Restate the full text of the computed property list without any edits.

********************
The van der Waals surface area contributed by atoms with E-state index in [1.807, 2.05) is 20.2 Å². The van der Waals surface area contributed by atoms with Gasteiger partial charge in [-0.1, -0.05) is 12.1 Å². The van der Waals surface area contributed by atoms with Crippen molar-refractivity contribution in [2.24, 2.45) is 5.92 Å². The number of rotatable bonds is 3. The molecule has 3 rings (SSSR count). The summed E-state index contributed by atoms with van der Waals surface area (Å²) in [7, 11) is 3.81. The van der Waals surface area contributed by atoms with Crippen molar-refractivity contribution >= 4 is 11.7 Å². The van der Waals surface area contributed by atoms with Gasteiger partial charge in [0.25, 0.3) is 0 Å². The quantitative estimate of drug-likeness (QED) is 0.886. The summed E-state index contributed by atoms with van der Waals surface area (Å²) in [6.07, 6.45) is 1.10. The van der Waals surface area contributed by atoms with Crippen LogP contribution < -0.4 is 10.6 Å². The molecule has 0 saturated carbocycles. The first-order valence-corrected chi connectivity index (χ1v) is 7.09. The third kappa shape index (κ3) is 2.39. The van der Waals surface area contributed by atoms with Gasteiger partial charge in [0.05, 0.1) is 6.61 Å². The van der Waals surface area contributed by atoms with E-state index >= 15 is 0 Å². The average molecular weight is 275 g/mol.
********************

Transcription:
The van der Waals surface area contributed by atoms with E-state index in [1.807, 2.05) is 20.2 Å². The van der Waals surface area contributed by atoms with Gasteiger partial charge in [-0.1, -0.05) is 12.1 Å². The van der Waals surface area contributed by atoms with Crippen molar-refractivity contribution in [2.24, 2.45) is 5.92 Å². The number of rotatable bonds is 3. The molecule has 3 rings (SSSR count). The summed E-state index contributed by atoms with van der Waals surface area (Å²) in [7, 11) is 3.81. The van der Waals surface area contributed by atoms with Crippen molar-refractivity contribution >= 4 is 11.7 Å². The van der Waals surface area contributed by atoms with Gasteiger partial charge in [0.25, 0.3) is 0 Å². The quantitative estimate of drug-likeness (QED) is 0.886. The summed E-state index contributed by atoms with van der Waals surface area (Å²) in [6.07, 6.45) is 1.10. The van der Waals surface area contributed by atoms with Crippen LogP contribution < -0.4 is 10.6 Å². The molecule has 0 saturated carbocycles. The first-order valence-corrected chi connectivity index (χ1v) is 7.09. The third kappa shape index (κ3) is 2.39. The van der Waals surface area contributed by atoms with Gasteiger partial charge in [0.05, 0.1) is 6.61 Å². The van der Waals surface area contributed by atoms with E-state index >= 15 is 0 Å². The average molecular weight is 275 g/mol.